Five possible aircraft innovations of the future

1 Oct 2014 by Clement Huang


WHAT IS IT? An external catapult propulsion system that assists aircraft in taking off

HOW IT WORKS Using propelled acceleration, the renewably powered catapult system holds the aircraft in place and propels it forward. Unlike the traditional means of take-off, the aircraft does not use any power to take off, and instead relies on the catapult to move.

BENEFITS We all know that an aircraft uses the most amount of power during takeoff, with the exact amount varying due to ever-changing factors including runway length, wind speed, temperature, and the weight of the aircraft itself. The Eco-climb system would therefore significantly reduce the amount of power consumption by the aircraft.



WHAT IS IT? An intuitive navigation system that would automatically select the most efficient and environmentally friendly route

HOW IT WORKS Using data about prevailing weather and atmospheric conditions, aircraft would be able to “self-organise” and select a flight path that is efficient and reduces the overall travel time.

BENEFITS Currently, flights move from one airspace into the next in circuitous, zig-zag flight patterns. This leads to increased time spent in the air, which equates to a greater chance of delay, and unnecessary fuel consumption. Having an intuitive system that provides synchronised flight paths would allow aircraft to navigate more directly and quickly, without compromising on safety.



WHAT IS IT? This may sound a lot like one of those old cartoons featuring candy-powered rockets… but it isn’t! Lufthansa recently operated the first European scheduled flight using a sugar-based biofuel called farnesan.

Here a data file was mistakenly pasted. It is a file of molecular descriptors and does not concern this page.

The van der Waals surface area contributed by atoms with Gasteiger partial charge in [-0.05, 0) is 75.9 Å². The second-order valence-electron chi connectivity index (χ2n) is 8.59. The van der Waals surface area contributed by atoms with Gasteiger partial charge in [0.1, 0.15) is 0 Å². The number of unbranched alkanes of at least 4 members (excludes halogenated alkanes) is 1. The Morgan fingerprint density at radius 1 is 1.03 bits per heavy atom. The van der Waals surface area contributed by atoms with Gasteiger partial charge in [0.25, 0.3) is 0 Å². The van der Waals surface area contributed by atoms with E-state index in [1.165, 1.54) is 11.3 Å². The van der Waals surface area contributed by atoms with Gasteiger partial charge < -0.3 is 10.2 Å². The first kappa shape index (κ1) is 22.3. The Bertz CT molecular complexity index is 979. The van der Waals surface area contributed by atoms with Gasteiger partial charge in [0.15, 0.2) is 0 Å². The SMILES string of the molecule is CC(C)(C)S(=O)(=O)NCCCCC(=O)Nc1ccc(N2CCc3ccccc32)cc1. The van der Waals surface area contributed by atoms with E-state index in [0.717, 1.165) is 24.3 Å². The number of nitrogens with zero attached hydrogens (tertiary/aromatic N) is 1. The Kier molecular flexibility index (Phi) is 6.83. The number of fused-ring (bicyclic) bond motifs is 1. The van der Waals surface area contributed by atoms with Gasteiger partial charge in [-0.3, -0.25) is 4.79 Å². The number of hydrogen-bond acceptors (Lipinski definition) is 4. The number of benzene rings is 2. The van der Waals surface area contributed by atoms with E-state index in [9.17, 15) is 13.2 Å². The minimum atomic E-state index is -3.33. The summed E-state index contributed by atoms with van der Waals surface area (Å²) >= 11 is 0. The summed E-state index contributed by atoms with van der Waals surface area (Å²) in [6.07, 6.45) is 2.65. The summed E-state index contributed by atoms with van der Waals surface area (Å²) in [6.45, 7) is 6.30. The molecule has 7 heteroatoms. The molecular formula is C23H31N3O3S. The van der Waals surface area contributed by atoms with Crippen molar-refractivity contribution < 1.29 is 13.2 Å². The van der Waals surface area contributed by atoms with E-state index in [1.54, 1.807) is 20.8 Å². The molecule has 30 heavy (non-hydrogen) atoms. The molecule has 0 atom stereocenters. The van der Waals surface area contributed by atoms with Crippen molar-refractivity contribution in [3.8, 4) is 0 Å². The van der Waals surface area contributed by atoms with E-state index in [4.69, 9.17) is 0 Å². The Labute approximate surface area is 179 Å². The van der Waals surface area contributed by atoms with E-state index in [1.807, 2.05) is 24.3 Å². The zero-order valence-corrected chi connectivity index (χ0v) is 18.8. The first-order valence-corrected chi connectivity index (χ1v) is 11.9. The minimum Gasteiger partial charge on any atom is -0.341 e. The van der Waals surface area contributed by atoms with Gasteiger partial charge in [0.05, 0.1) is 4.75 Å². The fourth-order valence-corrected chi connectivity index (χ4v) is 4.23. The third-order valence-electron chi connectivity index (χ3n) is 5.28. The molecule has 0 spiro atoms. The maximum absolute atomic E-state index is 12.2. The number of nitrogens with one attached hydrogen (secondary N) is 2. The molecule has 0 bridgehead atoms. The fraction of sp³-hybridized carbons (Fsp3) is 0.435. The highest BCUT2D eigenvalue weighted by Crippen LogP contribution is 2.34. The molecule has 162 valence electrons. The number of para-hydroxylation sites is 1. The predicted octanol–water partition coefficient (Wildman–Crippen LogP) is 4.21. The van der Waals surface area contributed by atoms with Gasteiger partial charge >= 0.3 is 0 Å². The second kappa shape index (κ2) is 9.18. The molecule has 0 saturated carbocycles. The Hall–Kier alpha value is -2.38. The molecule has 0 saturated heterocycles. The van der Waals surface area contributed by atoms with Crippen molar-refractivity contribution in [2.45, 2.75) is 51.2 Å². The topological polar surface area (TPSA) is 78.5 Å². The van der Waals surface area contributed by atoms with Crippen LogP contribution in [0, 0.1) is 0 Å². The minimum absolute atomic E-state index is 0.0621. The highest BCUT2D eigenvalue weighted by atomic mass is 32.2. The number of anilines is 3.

HOW IT WORKS Farnesan is mixed alongside regular petroleum to power an aircraft. The bio-fuel contributes about 10 per cent of the blend, which results in improved fuel emission characteristics.

BENEFITS While Farnesan may only make up 10 per cent of the total fuel blend, this still represents a significant reduction of the use of petroleum kerosene. Every little helps!



WHAT IS IT? And we thought the A380 was big! The AWWA Sky Whale is a concept that would eclipse the A380 in size. Featuring a triple deck, the giant aircraft would also feature the latest technologies available.

HOW IT WORKS According to designer Oscar Vinals, the aircraft would offer self-repairing wings, swivelling engines, and hybrid propulsion. The swivelling engines are a particular highlight as it would be capable of redirecting air flow to control laminar flow – thus reducing turbulence and drag.

BENEFITS As with the A380, the high density of the AWWA Sky Whale would mean more passengers per flight (under a full load), and therefore cheaper seats. The aircraft may be a little ahead of its time, but according to Vinals, all the technologies going in are possible.

Photo courtesy of BBC



WHAT IS IT? Aircraft that have been designed to glide during descent, which would reduce the amount of emissions and noise as there wouldn't be a need for engine thrust or braking.

HOW IT WORKS Wings of the aircraft are designed to provide gliding capabilities in which the airplane descends continuously.

BENEFITS The existing landing systems require the aircraft to be levelled during descent, and this requires an increase in thrust. Extra fuel is burned and emitted. By gliding continuously to the airport, there isn’t a need for braking, meaning that fuel is saved.


Clement Huang & Tamsin Cocks

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